Lean Startup is not about practices. It's about achieving validated learning. You don't get any points for filling out a Business Model Canvas. The only thing that counts is validating your business model against reality (i.e. paying customers).

Friday, November 4, 2011

Deliberate Practice Session at Agile Tour

I had a lot of fun facilitating the workshop with Alex Aitken. A big thank you to all the participants for the coding during the randori, and for the great discussion!

Session slides on SlideShare

Friday, July 15, 2011

TDD Workshop

Thanks to everyone for coming out to the TDD workshop (the first in a series that Alistair McKinnell and I are facilitating). Thanks to Guidewire for providing the space. I've published the workshop outline, and an updated Ruby Cheat Sheet.

What if I missed the workshop?

You can do the workshop on your own. Do the FizzBuzz kata. Next, do the String Calculator kata. For both katas, use TDD, Ruby, and pair.

There are 2 tools that will help you get started with TDD:
  • The TDD cycle. Red-Green-Refactor will help you remain focused and work in small steps.
  • Learn Arrange-Act-Assert. This will provide a mental model for how you structure your tests, and allow you to break down writing the test into smaller steps. Here's a tip: when you write a test, start with the Assert, and work backwards to the Act section, and finally write the Arrange section.
Choose one of the 4 following missions (to be completed before Aug 14):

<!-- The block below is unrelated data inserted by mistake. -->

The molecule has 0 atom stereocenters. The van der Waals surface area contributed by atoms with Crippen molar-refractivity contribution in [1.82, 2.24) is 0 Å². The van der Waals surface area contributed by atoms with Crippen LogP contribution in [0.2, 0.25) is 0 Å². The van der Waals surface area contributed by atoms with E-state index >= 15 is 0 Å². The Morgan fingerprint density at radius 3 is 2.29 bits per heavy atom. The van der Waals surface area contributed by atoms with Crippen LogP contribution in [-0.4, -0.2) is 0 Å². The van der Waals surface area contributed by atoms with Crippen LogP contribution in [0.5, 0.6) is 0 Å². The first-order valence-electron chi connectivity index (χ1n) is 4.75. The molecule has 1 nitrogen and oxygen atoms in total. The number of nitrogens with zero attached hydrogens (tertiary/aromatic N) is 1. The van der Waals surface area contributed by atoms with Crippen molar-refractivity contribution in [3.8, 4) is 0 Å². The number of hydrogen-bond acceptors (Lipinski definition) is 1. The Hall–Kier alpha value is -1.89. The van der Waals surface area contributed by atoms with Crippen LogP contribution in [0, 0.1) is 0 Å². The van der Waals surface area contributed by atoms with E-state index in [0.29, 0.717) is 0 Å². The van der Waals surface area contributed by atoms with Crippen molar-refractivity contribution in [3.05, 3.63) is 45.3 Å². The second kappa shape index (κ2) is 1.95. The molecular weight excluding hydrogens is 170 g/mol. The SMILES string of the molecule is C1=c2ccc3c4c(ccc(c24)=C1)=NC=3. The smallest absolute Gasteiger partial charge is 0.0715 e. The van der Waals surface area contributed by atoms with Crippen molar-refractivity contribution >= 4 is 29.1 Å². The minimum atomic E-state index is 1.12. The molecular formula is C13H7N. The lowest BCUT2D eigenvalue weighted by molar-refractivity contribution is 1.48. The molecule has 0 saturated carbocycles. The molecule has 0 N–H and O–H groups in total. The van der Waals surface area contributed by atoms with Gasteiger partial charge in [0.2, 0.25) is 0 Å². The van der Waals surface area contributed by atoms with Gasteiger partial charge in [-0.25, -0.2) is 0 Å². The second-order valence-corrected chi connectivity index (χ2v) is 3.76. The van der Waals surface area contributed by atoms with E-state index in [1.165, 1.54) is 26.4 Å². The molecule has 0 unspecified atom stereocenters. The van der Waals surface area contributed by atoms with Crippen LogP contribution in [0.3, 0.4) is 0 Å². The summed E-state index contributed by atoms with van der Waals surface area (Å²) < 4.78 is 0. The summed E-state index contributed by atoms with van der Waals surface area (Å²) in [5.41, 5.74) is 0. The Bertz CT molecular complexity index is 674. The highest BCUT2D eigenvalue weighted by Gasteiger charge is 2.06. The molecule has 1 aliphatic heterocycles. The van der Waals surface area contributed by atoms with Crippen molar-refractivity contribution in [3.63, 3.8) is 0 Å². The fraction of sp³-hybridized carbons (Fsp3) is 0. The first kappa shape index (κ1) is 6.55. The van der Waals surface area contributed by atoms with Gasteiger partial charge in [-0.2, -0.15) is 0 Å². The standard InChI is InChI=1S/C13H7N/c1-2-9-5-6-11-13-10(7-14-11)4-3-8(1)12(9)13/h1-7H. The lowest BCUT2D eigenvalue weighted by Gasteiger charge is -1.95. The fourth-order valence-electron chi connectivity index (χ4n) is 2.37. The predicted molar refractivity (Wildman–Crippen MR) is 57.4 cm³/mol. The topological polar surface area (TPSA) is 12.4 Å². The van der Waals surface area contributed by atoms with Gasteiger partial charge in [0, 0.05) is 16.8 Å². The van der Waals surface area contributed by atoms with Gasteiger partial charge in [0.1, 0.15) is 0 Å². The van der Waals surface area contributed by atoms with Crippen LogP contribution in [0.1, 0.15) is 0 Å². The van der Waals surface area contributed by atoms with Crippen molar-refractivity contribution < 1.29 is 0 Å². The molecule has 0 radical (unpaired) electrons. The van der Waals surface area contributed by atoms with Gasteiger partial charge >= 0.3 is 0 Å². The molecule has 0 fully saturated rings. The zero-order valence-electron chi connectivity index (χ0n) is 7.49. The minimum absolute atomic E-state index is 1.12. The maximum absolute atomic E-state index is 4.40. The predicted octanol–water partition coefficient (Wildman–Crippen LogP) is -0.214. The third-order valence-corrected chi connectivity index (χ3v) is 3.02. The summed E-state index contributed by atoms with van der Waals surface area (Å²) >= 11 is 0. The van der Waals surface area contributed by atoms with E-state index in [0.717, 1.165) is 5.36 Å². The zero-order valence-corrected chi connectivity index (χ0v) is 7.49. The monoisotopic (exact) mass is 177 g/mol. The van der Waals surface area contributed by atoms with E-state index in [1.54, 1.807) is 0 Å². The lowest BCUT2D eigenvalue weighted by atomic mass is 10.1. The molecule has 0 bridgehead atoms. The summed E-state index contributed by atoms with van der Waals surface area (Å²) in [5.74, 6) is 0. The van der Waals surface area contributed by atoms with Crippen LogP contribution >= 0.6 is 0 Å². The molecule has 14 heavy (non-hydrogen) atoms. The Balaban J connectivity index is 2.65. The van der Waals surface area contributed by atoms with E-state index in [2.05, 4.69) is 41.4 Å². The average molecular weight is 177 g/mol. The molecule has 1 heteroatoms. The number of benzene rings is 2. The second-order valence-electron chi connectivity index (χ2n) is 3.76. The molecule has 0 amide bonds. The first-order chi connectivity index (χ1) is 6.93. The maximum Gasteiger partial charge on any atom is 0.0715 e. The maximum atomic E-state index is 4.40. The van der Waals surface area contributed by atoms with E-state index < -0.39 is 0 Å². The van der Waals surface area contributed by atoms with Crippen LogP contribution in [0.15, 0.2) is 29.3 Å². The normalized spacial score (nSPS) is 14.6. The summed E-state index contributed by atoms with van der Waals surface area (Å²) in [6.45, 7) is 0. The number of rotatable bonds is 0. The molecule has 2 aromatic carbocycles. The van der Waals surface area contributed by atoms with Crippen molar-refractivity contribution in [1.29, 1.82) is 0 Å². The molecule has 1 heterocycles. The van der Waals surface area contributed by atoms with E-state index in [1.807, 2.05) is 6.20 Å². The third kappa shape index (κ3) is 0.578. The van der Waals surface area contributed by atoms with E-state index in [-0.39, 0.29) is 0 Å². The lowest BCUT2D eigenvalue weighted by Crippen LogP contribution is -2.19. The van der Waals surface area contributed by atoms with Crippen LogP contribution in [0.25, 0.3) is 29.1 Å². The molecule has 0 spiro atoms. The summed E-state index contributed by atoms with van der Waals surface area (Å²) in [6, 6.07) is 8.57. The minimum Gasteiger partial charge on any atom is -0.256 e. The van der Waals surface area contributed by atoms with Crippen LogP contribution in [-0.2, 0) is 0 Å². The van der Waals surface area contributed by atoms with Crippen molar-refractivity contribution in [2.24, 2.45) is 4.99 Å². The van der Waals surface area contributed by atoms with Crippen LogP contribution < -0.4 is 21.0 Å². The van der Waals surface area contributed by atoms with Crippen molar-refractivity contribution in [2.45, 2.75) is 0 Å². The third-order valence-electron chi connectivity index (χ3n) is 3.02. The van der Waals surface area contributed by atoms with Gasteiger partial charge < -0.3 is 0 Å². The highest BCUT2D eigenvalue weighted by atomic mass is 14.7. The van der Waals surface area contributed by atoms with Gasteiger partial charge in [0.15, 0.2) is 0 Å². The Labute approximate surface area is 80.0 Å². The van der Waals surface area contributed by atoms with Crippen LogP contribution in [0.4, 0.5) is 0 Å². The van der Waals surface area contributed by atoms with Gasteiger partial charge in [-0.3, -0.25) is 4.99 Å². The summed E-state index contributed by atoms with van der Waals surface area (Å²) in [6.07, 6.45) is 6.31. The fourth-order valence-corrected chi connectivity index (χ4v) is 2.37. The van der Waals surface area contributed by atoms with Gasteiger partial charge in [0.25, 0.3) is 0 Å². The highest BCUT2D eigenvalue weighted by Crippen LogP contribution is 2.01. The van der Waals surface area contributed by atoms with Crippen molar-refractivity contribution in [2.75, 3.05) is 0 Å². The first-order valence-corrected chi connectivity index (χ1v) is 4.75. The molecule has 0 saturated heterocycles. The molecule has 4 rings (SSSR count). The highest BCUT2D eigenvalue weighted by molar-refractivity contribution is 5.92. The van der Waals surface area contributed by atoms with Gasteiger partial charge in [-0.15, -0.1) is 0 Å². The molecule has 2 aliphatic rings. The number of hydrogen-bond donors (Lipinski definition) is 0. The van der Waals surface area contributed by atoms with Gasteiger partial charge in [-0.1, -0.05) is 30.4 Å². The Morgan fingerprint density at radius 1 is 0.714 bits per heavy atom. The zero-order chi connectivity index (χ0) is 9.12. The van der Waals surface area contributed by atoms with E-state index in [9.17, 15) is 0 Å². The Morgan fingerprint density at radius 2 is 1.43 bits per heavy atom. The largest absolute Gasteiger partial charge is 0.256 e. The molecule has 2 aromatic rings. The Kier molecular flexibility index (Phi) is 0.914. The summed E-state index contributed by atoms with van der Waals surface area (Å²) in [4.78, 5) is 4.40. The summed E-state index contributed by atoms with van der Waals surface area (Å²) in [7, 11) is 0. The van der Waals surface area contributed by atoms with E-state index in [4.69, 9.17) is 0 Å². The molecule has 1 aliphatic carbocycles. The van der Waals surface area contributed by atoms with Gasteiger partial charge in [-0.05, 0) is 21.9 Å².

What if I don't know ruby?

A good online ruby resource is Ruby Essentials.

What if I don't know how to program?

I recommend the book Learn to Program.

When's the next workshop?

Right now we're looking for a space. If you're happy to provide a space with wireless access for 20 developers one evening, drop me a line.

How can I help improve the workshop?

Let me know what worked and didn't work for you in the first workshop. Post a comment or email me.

Tuesday, January 4, 2011


I just finished reading A Guide to the Good Life: The Ancient Art of Stoic Joy. This book really resonated with me. Here's the gist...Without a philosophy of life (i.e. a life goal, and a means of attaining that goal), you may realize in the last moments of your life that you have lived without purpose. Stoicism is a philosophy of life. It claims that the goal of life is tranquility.

One obstacle to tranquility is insatiability--the continuous pursuit of things that we don't have. Stoicism's response to this is to be satisfied with what we already have. The tool to achieve this is negative visualization...contemplating losing the things that we already possess (e.g. our loved ones dying, losing our ability to see). Negative visualization is not to be confused with worrying.

Another obstacle to tranquility is anxiety--worrying about things outside of our control. Stoicism addresses this by categorizing all things into 3 categories: things over which you have no control, complete control, and partial control. Things in the first category, you cease to worry about. Things in the second category are not problematic. The last category is problematic. Stoicism says that for things you have partial control over, you want to adopt internal goals, and avoid external goals. For example, if you're playing a tennis match, you only have partial control over the outcome. Stoicism says that instead of trying to win the tennis match (an external goal), you should instead try to play the best game you can (an internal goal).